In the ways that we would normally do, this year we will not wash one another’s feet or observe our Lord’s last supper, but we can keep our Lord’s commandment to his disciples and love one another as Jesus loved them. We will not carry large wooden crosses into our places of worship and join others in public acts of adoration, but we can each give thanks privately for Jesus’ obedience even to death on a cross, and contemplate what it means to deny ourselves, take up our own cross and follow the one who died for us. We will not adorn our churches with flowers, dress in Easter finery or shout “Alleluia!” with crowds of worshipers, but we can join all of creation in praising God, we can rejoice in the good news that God raised Jesus from the grave on that first Easter morning, and we can watch for signs of God bringing new life from death in every situation. We will not celebrate Holy Week and Easter in the ways that we might choose, but we can join others around the world in finding new ways to proclaim “Alleluia. Christ is risen. The Lord is risen indeed. Alleluia.”
During the time that our public worship has been suspended and we have lived under “stay at home” orders, I have neither received communion nor celebrated the Eucharist. This has been my choice and a reflection of my own piety. Instead, I have worshiped with others using liturgies that have been broadcast on Facebook “live” or recorded and shared in other ways. I give thanks to God for those who have found new and creative ways to worship, to hold community together, and to care for the most isolated and vulnerable in our world. My own prayer has been rooted in the Daily Offices and has been particularly rich, as I remember: those who have contracted COVID-19, those who have died, and their families who mourn; those nurses, doctors and other health care workers whose response has been heroic; those who have lost jobs and struggle to pay their bills, and those reaching out to them in compassion; those, like teachers and students, who have reinvented themselves on short notice; those faithfully staying in their homes to help halt the spread of this virus, and those without homes or safe places to live, whose struggle is so much greater.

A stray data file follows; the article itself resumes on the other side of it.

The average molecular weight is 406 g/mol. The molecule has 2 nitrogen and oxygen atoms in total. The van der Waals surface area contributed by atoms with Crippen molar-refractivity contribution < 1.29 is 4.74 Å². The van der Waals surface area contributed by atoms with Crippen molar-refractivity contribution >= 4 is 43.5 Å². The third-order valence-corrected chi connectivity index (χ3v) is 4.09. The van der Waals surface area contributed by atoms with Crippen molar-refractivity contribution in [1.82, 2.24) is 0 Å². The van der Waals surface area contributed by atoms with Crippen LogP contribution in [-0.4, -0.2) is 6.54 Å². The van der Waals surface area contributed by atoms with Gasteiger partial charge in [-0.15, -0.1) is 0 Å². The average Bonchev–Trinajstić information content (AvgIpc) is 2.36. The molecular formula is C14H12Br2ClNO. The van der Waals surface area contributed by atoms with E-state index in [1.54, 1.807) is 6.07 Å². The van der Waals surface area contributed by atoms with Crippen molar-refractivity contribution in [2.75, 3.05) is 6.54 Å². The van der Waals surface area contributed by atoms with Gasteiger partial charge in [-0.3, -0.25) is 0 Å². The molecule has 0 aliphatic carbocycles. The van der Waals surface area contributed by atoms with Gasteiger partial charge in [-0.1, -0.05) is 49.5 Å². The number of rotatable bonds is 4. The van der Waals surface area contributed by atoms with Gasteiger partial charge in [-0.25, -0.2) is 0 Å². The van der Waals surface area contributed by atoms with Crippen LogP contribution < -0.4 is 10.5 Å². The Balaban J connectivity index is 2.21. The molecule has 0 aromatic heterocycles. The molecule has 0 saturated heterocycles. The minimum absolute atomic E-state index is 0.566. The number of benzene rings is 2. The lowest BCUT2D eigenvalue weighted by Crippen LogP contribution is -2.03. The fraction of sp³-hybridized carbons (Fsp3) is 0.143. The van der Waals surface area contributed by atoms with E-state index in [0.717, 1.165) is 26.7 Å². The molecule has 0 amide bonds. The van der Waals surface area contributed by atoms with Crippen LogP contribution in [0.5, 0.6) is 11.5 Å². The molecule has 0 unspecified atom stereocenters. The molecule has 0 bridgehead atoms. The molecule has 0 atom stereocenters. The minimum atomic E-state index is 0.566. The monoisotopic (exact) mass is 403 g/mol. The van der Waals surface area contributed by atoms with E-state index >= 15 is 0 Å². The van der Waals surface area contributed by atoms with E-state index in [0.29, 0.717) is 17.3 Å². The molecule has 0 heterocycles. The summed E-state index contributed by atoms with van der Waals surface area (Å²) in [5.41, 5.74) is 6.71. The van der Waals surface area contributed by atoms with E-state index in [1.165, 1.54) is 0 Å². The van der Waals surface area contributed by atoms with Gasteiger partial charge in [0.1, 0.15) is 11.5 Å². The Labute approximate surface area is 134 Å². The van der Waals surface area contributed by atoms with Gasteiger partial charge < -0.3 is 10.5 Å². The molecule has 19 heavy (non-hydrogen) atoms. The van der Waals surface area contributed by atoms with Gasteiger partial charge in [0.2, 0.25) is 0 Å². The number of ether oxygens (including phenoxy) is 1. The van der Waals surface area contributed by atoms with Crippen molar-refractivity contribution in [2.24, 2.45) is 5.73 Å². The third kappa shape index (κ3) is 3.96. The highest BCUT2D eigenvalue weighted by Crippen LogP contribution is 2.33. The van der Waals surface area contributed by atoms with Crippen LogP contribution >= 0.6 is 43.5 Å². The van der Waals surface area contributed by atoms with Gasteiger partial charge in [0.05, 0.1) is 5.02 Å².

While I look forward to the day when we can open our doors, leave our homes, return to “normal” life, and celebrate the Eucharist in gathered communities, this Easter it is my hope and prayer that we will experience a “resurrection” that includes a renewed focus on God’s mission, a mission that will extend far beyond the walls of our church buildings and will utilize our newly acquired skills to strengthen relationships and meet human need across all boundaries. May this Easter be for us a time of resurrection beyond anything we could ever imagine!
Yours in Christ,